Metaphysics is a filthy word. Not inherently, I don't mean to suggest that metaphysics is itself filth. Rather, it has been sufficiently degraded by its proximity to filth through the idle leisure of the theory class. This leisure was largely a prosocial activity when metaphysics was the domain of academic and/or priestly brahmin, operating within the confines of a system of social pressure demanding mathematical and philosophical rigor, but over the course of the nineteenth and twentieth centuries metaphysics was often exported from those temples and universities into democratic contexts that it had no non-coercive use within. The popularization of dissociative metaphysics and, in tandem, the rise of naive rationalism have produced a general population with extreme blindspots concerning the architecture of any given cognitive process.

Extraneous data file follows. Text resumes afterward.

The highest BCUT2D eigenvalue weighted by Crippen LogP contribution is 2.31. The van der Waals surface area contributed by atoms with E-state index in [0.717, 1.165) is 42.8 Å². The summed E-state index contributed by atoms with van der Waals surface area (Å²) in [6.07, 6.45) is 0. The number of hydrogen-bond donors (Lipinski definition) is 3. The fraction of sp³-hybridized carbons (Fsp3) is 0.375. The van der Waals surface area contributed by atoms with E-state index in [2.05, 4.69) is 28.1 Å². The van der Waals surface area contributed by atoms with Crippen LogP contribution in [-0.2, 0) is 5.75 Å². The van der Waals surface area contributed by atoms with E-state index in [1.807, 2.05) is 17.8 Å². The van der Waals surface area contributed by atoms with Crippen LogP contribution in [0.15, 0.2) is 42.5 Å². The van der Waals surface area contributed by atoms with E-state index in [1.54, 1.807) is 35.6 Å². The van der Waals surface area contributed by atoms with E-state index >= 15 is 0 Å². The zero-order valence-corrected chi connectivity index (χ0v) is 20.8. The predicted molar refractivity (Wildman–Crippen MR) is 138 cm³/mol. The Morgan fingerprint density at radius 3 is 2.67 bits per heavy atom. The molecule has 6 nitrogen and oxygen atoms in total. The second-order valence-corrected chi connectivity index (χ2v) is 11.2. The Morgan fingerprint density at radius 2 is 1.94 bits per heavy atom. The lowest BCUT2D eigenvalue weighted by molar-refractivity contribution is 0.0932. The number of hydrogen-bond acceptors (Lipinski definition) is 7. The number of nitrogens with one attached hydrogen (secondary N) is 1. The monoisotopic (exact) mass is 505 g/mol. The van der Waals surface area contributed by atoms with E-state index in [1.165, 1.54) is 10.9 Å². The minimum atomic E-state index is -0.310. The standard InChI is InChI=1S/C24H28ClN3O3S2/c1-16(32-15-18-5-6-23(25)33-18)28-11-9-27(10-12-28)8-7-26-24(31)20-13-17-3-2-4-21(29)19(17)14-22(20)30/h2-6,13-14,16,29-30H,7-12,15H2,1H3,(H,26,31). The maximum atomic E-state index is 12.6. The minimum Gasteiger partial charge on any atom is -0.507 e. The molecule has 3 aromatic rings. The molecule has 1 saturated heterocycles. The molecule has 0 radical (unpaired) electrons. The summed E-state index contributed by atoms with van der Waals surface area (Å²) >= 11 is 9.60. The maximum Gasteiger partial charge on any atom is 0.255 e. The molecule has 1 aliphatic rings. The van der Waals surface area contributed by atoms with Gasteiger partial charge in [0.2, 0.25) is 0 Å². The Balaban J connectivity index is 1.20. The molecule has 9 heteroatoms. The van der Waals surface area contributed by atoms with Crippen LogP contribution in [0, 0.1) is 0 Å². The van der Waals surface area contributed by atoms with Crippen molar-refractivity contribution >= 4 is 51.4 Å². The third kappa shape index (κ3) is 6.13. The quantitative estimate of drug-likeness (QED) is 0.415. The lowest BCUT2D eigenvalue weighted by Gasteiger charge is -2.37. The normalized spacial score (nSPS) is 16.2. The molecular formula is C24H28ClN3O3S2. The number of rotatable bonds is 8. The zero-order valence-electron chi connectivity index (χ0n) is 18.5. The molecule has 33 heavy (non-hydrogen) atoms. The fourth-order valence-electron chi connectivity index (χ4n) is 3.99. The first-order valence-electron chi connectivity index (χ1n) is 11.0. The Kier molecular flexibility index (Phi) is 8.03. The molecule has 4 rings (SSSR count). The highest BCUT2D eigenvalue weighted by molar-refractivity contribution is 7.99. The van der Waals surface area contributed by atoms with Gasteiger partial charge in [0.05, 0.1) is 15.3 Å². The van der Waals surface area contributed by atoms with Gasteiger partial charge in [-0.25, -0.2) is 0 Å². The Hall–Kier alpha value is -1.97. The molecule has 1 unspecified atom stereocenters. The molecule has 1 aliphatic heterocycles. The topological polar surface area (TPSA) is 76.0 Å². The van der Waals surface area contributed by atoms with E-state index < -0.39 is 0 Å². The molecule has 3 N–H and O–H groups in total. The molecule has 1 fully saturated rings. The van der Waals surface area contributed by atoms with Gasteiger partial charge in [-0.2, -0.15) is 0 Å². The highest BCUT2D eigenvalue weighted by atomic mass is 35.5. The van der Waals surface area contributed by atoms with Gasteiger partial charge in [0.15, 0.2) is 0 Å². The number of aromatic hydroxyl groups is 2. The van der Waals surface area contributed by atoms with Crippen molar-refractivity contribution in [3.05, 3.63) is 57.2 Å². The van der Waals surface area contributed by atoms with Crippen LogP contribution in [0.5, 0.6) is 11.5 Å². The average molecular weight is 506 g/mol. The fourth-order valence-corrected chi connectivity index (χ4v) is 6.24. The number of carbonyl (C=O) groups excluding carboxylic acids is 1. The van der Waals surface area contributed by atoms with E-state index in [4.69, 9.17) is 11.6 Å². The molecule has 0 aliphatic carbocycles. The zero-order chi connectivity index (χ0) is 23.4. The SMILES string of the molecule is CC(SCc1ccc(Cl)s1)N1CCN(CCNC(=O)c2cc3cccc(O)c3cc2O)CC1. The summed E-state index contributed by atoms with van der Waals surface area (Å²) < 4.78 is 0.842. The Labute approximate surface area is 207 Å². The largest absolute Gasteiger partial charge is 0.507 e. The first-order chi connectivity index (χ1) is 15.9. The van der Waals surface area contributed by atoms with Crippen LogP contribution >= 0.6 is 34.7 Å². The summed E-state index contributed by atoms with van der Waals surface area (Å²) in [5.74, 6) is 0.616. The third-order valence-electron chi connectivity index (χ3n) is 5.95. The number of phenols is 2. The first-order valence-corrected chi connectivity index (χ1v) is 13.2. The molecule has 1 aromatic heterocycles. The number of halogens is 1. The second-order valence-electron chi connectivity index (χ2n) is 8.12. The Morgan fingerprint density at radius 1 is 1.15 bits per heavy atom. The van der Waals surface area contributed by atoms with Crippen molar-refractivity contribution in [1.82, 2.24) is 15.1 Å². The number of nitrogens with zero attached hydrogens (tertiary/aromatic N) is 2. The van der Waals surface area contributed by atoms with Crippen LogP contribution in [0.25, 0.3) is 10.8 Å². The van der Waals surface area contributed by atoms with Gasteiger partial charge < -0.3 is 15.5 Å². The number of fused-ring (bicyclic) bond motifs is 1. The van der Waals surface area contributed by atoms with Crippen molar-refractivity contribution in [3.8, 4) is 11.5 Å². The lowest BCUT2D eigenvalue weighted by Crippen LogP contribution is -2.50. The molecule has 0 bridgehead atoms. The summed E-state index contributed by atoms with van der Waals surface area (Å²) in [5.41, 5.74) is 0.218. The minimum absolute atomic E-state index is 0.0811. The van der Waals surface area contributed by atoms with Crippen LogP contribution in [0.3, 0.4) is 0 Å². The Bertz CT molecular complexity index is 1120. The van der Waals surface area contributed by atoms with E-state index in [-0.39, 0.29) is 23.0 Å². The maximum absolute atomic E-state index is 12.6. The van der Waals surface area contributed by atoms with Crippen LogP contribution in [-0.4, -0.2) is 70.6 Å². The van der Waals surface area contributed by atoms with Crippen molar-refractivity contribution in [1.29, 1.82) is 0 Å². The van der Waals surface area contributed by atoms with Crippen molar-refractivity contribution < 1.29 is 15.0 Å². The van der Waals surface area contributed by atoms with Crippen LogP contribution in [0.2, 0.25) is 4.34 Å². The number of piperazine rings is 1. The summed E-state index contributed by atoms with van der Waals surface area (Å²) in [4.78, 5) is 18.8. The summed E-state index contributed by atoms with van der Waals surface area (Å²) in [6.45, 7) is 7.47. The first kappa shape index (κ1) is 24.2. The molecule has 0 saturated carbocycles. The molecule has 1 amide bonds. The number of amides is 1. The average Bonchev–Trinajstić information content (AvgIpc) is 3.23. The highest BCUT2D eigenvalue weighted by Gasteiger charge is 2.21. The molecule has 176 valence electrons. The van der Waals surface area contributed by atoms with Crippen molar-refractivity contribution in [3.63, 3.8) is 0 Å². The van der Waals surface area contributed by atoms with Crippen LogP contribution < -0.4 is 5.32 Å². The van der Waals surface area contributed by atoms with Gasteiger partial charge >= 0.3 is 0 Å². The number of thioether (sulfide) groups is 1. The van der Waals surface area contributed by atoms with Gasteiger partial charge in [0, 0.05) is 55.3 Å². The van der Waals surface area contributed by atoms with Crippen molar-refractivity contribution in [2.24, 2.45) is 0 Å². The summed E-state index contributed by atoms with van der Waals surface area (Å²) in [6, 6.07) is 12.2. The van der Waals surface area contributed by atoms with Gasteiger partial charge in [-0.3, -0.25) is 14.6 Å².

Since time immemorial, there have been many attempts to use metaphysical justification as a method of confounding the senses and passions into the anesthesia of solipsism. Perhaps the strongest contemporary tool in the arsenal of the solipsist is the ability to invoke quantum physics to give a sense of pseudoscientific legitimacy the claim of psychic causality. The fallacy of psychic causality can be specified as the belief that mental states can affect the world when the content of said mental states cannot be channeled through physical action on the substrate of the world. While I believe that, for instance, Schoppenhauer's interpretation of Gautama is philosophically sound, the same cannot be said for Deepak Chopra's superficially similar claim that the world is "made of consciousness." He and, for instance, Charles Eisenstein, should be categorized in the same unit as Rhonda Byrne, the author of The Secret. Metaphysics has become popular shorthand for the art of marketing lotus eating as something intellectually prestigious while conflating dissociation with philosophy. Another basic strand of New Age "metaphysical" thinking is the conflation of metaphysics with the "meaning" of reality, a belief which at least implicitly implies that there is a perspective external to and surveiling the self, interpreting the actions taken by the self. While indeed this may be a valid interpretation of the world and there certainly is a valid metaphysics for operating within this kind ontology, it artificially prunes the possible ontologies that an individual could consider themselves to exist within to those that are tacitly theistic.